On Saturday, 16-year-old Henry Lord will hop on a plane and fly 3,000 miles to Ireland for the biggest competition of his life.

Those are the easy miles.

The Traip Academy junior and Kittery, Maine, resident has been involved in bicycle racing since he was 9, the oldest child in an athletically competitive family.

On Tuesday, he’ll begin the Junior Tour of Ireland, a six-day stage race that will cover nearly 350 miles and pit him against some of the best under-18 cyclists in the United Kingdom, Europe and beyond.

“Yeah, a little nervous,” he said earlier this week. “It’s the biggest race I’ve ever done against the best people I’ve ever raced. But I’m really excited. It’s going to be an awesome experience.”

Lord earned the right to compete in the largest junior stage race in the world by his performance at a New England Talent ID camp last month in Northfield, Mass., sponsored by USA Cycling. The weeklong event recorded cyclists’ performance in three rides, including a four-mile uphill test, and took measure of their watts per kilogram, an important cycling power metric.

Candidates, who had to be at least 16, were also graded on their ability to handle a bike and their demeanor, how they would represent the U.S. in an international event. When the team of five was chosen -- a similar West Coast ID camp produced another team of five -- Lord was on it.

“He kind of eyeballed this opportunity and decided, when he was old enough, he wanted to do everything he could to make it,” said his mother, Olivia. “Basically, he’s just had his head down and has been training so hard. … I’m so proud.”

So what makes a strong cyclist? Physically, there’s not much about Lord that stands out. He’s 5-foot-9 and wiry, just another teenager growing into his body.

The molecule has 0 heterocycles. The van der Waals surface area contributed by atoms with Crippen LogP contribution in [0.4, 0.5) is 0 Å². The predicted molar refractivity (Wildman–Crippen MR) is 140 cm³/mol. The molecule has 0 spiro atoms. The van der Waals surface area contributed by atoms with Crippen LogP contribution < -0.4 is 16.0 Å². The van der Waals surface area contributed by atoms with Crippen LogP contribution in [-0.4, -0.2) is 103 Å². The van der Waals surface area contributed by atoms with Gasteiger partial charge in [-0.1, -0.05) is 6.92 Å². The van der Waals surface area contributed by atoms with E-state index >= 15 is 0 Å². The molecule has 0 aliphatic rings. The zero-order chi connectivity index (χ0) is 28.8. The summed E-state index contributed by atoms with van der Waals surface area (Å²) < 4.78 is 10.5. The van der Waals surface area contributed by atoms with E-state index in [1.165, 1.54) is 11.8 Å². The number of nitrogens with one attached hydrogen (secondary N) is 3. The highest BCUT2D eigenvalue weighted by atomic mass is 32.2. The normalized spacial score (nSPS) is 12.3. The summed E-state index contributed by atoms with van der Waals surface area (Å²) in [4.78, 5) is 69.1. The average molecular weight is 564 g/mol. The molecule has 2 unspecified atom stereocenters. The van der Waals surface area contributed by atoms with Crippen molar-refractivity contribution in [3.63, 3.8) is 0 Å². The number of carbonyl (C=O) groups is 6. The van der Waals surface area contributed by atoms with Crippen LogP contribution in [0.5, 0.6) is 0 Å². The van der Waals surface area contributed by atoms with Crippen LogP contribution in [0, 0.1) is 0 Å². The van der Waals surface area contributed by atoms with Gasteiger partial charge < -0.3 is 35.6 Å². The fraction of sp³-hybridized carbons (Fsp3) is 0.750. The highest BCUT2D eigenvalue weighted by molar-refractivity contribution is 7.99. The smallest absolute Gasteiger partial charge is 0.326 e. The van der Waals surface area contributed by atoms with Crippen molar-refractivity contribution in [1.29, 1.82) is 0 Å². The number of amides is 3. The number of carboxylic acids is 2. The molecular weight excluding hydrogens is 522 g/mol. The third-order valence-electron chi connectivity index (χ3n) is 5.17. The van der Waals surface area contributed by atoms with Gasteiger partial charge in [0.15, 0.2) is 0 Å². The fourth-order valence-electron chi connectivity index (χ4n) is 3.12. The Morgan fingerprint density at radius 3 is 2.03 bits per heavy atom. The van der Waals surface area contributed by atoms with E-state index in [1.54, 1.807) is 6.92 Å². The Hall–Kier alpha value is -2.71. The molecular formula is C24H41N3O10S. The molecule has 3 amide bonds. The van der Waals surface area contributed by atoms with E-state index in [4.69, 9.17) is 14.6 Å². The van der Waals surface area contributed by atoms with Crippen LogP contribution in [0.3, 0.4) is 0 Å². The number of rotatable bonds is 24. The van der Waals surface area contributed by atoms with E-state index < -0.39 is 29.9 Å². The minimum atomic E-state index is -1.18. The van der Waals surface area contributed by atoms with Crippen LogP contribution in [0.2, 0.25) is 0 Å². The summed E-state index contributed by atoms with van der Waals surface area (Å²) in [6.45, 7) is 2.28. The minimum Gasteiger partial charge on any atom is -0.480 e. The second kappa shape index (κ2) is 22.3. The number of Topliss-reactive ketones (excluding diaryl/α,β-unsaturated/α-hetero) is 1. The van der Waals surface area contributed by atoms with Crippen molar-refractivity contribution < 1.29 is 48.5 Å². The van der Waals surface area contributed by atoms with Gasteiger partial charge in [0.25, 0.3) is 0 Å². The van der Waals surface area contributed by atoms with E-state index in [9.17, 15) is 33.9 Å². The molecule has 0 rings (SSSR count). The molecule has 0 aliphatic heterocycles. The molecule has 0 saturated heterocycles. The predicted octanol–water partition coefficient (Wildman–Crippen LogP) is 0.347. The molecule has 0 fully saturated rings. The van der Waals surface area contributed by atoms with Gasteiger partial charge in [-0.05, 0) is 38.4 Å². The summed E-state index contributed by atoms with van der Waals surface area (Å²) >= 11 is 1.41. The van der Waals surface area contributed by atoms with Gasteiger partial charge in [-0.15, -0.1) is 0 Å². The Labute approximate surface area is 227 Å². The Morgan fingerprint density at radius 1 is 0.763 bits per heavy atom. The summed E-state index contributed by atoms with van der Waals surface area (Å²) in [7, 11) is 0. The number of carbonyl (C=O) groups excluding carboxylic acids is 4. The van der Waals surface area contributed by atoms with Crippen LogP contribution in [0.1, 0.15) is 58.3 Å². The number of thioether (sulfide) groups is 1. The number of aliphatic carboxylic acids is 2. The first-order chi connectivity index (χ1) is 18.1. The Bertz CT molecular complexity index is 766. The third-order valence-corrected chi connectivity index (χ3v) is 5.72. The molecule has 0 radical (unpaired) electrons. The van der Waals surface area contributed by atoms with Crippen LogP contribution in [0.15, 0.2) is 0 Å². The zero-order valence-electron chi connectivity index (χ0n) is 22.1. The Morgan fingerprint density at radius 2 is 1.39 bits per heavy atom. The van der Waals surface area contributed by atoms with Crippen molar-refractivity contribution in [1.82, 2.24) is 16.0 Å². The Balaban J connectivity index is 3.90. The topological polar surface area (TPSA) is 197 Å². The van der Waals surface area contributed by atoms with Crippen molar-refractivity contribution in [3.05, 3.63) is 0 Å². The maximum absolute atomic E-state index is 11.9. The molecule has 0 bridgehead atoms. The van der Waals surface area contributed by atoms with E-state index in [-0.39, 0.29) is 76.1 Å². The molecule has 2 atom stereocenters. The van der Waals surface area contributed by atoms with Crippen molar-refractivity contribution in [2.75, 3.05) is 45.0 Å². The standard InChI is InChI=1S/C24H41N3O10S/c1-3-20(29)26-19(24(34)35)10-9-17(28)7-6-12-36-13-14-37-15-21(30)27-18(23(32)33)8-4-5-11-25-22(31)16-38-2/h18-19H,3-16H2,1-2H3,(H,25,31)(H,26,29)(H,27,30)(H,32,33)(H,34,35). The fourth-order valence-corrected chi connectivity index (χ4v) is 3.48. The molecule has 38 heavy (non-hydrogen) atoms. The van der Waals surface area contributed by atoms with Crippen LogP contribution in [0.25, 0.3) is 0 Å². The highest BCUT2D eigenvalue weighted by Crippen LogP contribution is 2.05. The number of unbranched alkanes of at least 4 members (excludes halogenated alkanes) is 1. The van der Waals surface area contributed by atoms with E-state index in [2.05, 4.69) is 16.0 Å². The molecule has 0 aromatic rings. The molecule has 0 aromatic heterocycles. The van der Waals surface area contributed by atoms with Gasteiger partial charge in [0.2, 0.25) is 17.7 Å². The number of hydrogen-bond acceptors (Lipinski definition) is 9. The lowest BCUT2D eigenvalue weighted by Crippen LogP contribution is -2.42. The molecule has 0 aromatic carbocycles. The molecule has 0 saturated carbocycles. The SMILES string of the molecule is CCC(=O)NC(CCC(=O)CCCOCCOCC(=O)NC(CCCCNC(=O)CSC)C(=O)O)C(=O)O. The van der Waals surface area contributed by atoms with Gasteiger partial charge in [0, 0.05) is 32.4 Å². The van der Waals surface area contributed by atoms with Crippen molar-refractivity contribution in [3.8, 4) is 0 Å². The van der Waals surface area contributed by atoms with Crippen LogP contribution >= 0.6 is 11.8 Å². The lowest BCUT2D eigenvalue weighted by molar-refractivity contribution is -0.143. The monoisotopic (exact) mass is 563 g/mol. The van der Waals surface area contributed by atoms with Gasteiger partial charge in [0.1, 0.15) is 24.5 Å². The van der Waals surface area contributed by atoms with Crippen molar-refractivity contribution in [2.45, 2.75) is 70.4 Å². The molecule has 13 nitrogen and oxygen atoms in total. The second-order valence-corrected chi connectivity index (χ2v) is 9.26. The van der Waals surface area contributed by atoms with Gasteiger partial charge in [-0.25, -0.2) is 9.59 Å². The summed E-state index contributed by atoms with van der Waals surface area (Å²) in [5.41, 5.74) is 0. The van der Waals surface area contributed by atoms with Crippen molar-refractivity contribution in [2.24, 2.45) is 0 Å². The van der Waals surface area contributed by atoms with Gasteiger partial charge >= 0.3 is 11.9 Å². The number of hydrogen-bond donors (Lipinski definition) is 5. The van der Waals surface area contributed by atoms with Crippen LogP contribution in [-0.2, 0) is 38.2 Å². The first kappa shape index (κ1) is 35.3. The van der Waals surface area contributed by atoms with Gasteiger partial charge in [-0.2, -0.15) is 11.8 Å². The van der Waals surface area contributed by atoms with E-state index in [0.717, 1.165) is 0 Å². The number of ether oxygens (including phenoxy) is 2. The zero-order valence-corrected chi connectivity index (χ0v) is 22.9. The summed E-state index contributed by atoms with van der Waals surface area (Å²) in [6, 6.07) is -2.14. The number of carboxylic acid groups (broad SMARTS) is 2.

But if work ethic and will could be measured, say those who know him, he’d score off the charts.

“For a 16-year-old, it’s pretty impressive,” said Bill Shattuck, his coach with the AP Junior Development Team. “He’s a pretty driven kid. I have adults that I coach that will tell me their goals, and two weeks later they’re doing something else. With Henry, no.”

Both of Lord’s parents are athletes. His father, Matthew, a New Hampshire native, was a competitive mountain biker. Olivia Lord, who is from New Zealand, competes in triathlons, including grueling Ironman triathlons. Younger sister Poppy is involved in cyclocross racing.

“We all race and ride,” said Olivia.

Henry Lord has also raced in cyclocross, which is largely off-road, competing in last year’s national championships and also the World Cup in Waterloo, Wis. He said he enjoys all forms of cycling and doesn’t want to focus on just one.

“I’d like to become a professional cyclist,” he said. “That’s my goal, to turn this passion for racing into a career.”

The six stages of the Junior Tour of Ireland, which begins in County Clare, are broken down, in miles, roughly like this: 30, 59, 56, 68, 77 and 48. For cyclists like Lord, whose weekly mileage is between 250 and 350 miles, it’s manageable.

“I haven’t really set any specific goals because it’s going to be the hardest race I’ve ever done,” he said. “I’m just trying to go into it and do the best I can.”

As one of the youngest and least experienced members of the U.S. team, Lord’s role will likely be a supporting one on the team, said Shattuck. Just being there, regardless of where he finishes, is a big achievement.

“This is the first major step,” said Shattuck, who has coached Lord since he was 14. “He’s on U.S. Cycling’s radar.”

One of his teammates in Ireland is Chris Golden of Proctor Academy, whom he competed against in the Northern New England high school league. Lord was instrumental in starting the three-member Traip team, which his mom coaches.

Next week will be the next step on his cycling journey. An international one.

“A kid like Henry, for lack of a better term, is a little obsessive-compulsive,” said Shattuck. “He’s detail-oriented and he doesn’t like missing out on the best rides.

“He’s going to have to be able to handle bad roads, bad weather and a different culture. But he can do it.”